ANNAPOLIS -- Every other year since 1983, more than 8,000 optical and laser scientists have trooped into Baltimore to use its Convention Center, and every other year until 2001 the trade association plans to come back.
But unless the General Assembly agrees to fund the center's expansion, said Barbara Hicks, a planner for the group, Baltimore can say goodbyeto the convention delegates and their dollars after the turn of the century.
"If the center is not expanded, I'm going to have to go to another town. We have no other choice," Ms. Hicks told members of a Senate subcommittee yesterday. The panel met to examine a $2 million capital budget request to study the proposed convention center expansion project.
"Our committee has been waiting for an answer on the expansion," she said.
A preliminary response may come as early as Monday, when the Budget and Taxation Committee's subcommittee on capital spending likely will decide whether to allocate the $2 million this year.
The construction to double the size of the facility is expected to cost about $150 million and would be funded with revenue bonds, just as the original structure was.
"All of the projections we have show that the increased activity from doubling the size of the building will more than pay for the debt service," said Robert Hillman, a Baltimore attorney who chairs the Convention Center Authority, which is recommending the expansion.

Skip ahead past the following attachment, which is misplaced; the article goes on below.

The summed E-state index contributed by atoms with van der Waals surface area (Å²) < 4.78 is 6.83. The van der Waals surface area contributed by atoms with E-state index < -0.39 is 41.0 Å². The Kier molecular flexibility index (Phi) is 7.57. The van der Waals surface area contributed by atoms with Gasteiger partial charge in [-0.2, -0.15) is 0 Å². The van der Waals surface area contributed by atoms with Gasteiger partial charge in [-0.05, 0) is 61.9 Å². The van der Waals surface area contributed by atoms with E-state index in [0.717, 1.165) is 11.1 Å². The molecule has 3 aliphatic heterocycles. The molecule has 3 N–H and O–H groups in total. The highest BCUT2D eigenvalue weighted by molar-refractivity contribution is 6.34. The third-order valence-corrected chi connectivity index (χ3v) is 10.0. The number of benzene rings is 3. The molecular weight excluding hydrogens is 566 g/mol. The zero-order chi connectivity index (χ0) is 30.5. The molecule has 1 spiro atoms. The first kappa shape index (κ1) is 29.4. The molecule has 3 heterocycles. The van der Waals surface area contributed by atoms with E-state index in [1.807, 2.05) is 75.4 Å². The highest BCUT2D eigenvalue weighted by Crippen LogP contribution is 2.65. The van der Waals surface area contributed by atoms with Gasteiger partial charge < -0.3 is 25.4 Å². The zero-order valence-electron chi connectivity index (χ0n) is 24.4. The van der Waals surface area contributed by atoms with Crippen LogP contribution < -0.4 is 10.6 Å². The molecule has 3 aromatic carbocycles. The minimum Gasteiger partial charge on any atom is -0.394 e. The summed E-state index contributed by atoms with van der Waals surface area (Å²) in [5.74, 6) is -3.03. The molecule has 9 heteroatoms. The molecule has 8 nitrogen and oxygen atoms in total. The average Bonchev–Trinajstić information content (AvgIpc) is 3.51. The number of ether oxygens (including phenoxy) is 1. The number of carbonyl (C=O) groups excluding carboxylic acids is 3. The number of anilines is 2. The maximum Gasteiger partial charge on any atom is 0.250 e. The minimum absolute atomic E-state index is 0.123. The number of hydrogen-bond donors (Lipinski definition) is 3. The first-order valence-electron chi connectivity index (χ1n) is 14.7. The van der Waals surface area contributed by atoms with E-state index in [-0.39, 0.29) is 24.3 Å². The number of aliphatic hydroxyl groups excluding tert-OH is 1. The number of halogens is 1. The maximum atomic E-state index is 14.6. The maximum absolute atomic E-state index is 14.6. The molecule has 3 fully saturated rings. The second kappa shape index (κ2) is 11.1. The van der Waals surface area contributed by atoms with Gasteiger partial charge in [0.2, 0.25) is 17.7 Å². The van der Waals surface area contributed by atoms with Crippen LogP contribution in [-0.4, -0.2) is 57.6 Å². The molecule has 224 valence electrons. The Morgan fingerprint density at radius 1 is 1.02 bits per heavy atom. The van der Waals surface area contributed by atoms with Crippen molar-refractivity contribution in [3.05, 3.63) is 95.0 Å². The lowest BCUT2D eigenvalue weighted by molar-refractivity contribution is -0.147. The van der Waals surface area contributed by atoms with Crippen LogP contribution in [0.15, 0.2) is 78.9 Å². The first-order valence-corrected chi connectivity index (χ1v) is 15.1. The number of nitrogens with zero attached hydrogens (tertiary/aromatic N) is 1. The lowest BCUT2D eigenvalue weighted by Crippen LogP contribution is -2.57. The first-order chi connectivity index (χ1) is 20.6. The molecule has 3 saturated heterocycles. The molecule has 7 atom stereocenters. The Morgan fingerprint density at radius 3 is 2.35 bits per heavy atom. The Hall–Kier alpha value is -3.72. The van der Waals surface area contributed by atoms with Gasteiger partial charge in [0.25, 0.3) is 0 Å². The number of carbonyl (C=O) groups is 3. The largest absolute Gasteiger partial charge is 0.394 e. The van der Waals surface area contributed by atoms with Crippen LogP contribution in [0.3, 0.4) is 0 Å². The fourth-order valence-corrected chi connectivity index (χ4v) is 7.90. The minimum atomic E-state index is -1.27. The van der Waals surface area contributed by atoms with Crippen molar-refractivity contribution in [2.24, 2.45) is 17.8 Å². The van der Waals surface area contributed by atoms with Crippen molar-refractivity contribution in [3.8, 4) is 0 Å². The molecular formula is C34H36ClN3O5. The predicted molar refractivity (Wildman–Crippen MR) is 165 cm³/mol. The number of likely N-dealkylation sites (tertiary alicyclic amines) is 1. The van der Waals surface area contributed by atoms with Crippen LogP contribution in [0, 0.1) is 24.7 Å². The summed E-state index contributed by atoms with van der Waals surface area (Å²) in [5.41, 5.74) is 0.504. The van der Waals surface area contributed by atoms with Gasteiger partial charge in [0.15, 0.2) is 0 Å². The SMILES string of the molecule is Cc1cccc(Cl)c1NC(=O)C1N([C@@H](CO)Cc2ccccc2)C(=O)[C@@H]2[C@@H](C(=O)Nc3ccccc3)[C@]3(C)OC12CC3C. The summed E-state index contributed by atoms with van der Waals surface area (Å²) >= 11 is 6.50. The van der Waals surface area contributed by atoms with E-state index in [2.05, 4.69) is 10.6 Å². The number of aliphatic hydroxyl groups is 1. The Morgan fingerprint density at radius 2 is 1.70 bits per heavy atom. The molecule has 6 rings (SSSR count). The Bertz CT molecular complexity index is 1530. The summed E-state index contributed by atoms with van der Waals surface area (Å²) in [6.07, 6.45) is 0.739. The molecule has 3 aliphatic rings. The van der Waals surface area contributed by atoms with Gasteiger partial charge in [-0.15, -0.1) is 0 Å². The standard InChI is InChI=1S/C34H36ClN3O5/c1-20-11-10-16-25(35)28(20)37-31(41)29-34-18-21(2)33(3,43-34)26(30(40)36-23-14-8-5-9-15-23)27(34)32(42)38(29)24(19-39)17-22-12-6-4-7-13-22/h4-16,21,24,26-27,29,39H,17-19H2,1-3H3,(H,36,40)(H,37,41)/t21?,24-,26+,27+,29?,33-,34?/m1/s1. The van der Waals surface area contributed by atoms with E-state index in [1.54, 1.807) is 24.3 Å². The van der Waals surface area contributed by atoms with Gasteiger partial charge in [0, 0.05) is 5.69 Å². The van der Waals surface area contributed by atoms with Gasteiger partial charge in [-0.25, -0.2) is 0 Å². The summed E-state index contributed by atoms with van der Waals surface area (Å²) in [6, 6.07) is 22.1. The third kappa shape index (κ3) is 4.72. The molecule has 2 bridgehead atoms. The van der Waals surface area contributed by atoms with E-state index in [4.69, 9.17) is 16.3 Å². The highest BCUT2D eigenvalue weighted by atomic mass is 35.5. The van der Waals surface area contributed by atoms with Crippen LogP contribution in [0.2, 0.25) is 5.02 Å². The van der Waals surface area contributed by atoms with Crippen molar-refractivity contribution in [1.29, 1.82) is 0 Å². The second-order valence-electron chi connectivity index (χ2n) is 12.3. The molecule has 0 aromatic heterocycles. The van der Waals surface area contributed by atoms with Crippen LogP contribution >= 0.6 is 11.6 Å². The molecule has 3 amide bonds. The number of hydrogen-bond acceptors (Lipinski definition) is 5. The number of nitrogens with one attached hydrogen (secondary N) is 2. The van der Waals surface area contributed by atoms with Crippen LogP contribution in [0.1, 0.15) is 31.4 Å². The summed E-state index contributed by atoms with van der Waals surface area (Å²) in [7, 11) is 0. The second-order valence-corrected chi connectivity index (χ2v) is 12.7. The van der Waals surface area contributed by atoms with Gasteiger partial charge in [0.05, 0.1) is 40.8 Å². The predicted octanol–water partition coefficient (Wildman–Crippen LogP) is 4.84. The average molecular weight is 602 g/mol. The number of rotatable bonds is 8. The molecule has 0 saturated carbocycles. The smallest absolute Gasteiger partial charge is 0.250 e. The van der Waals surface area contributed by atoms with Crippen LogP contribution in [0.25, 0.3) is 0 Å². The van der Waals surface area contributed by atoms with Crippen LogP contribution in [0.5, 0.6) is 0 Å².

He said the taxes from the original project now bring the state $11 million a year more than the annual cost of the bonds.
But the state's fiscal crunch has left the lawmakers wary of launching any new projects, even a $2 million study.
"Our department's position is that once you begin [with the design study] it becomes very hard to say no" to the full project, said Ann Marie Zalewski, a principal analyst with the Department of Fiscal Planning.
Sen. John A. Cade, R-Anne Arundel, noting his committee's long experience with saying no, countered that "the decision to spend the $2 million does not commit us to spend one more bent farthing."
Richard S. Madaleno, a fiscal analyst, warned that if the projections about the increase in visitors were too optimistic, the state would be stuck with revenue bond losses.
And Sen. Charles H. Smelser, D-Carroll, who chairs the subcommittee, pointed to some of the other big-ticket projects the business community is requesting this year, including funds for the Christopher Columbus marine research center, an information technology facility, and a biotechnology center in Baltimore.